Registered Psychiatric Nurses, Partnering with People

Primary Health Care

Historically, Saskatchewan residents have enjoyed a high standard of health care services. This system had its emphasis on illness and favoured the physician as the entry point to curative treatment. Until recently little attention or resources were focused on health promotion and illness prevention (e.g. immunizations being a notable exception). The Registered Psychiatric Nurses Association of Saskatchewan believes it is timely to move to a system based on Primary Health Care to better serve the health needs of our citizens.

The Declaration of Alma-Ata (1978) states: “Primary Health Care is essential health care based on practical, scientifically sound and socially acceptable methods and technology, made universally acceptable to individuals and families in the community through their full participation and at a cost that the community and country can afford and maintain at every stage of their development in the spirit of self-reliance and self-determination. It forms an integral part both of the country’s health system, of which it is the central function and main focus, and of the over all social and economic development of the community. It is the first level of contact of individuals, the family and community with the national system bringing health care as close as possible to where people live and work, and constitutes the first elements of a continuing health care process.”

Thus the principles are; equitable distribution, community involvement, an emphasis on prevention, appropriate technology and a multi-sectorial approach.

Dorothy Hall (1987) illustrates the components as:


The Declaration of Alma-Ata, 1978, asserts Primary Health Care as consisting of at least the following eight (8) components:


  1. education concerning prevailing health problems and the methods of preventing and controlling them;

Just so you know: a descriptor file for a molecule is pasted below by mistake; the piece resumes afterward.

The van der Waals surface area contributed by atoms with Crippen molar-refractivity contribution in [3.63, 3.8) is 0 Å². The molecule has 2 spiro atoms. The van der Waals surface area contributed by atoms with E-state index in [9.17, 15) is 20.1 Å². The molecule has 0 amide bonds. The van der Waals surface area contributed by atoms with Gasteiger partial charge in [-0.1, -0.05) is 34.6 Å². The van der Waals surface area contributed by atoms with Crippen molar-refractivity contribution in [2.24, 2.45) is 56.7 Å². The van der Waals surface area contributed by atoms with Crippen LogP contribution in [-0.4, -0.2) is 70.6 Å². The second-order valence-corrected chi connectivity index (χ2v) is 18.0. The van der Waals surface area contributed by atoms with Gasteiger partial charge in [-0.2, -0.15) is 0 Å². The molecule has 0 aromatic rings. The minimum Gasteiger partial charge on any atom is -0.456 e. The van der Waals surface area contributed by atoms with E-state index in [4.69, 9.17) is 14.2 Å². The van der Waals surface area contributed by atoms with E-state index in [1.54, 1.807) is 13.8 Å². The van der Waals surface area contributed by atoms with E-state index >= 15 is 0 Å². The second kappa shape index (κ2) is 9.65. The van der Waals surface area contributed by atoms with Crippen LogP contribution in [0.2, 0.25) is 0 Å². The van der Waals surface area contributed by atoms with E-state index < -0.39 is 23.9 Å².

2. promotion of food supply and proper nutrition;
  3. an adequate supply of safe water and basic sanitation;
  4. maternal and child health including family planning;
  5. immunization against the major infectious diseases;
  6. prevention and control of locally endemic diseases;
  7. appropriate treatment of common diseases and injuries; and,
  8. provision of essential drugs.

The Registered Psychiatric Nurses Association of Saskatchewan endorses the inclusion of all eight (8) components in a health care program recognizing and allowing the tailoring of the components to mesh with the identified needs of the community. In addition, because the needs of a community are dynamic and shifting, the emphasis on any one component may vary both between communities and within any community over time.

The Registered Psychiatric Nurses Association of Saskatchewan believes the registered psychiatric nurse has unique knowledge, skills and attitudes to function as an effective interdisciplinary team member in the delivery of primary health care. Registered psychiatric nurses are ready and eager for an expanded role as providers of care, health educators, administrators and researchers within a Primary Health Care System. The Canada Health Act allows for health care providers other than physicians to provide primary access or entry points to the health care system. Allowing registered psychiatric nurses to be entry points to the health care system is in keeping both with the Provisions of the Canada Health Act and Primary Health Care. Our new Wellness Model and Regionalized Board System bode well for moving Saskatchewan forward and present an opportunity for the province to once again be a leader in Mental Health Delivery. By utilizing the registered psychiatric nurse in a Primary Health Care role and as an entry point to the health care system we can remain accessible and responsible to the community and be cost effective and efficient.

Approved by Council
March 1993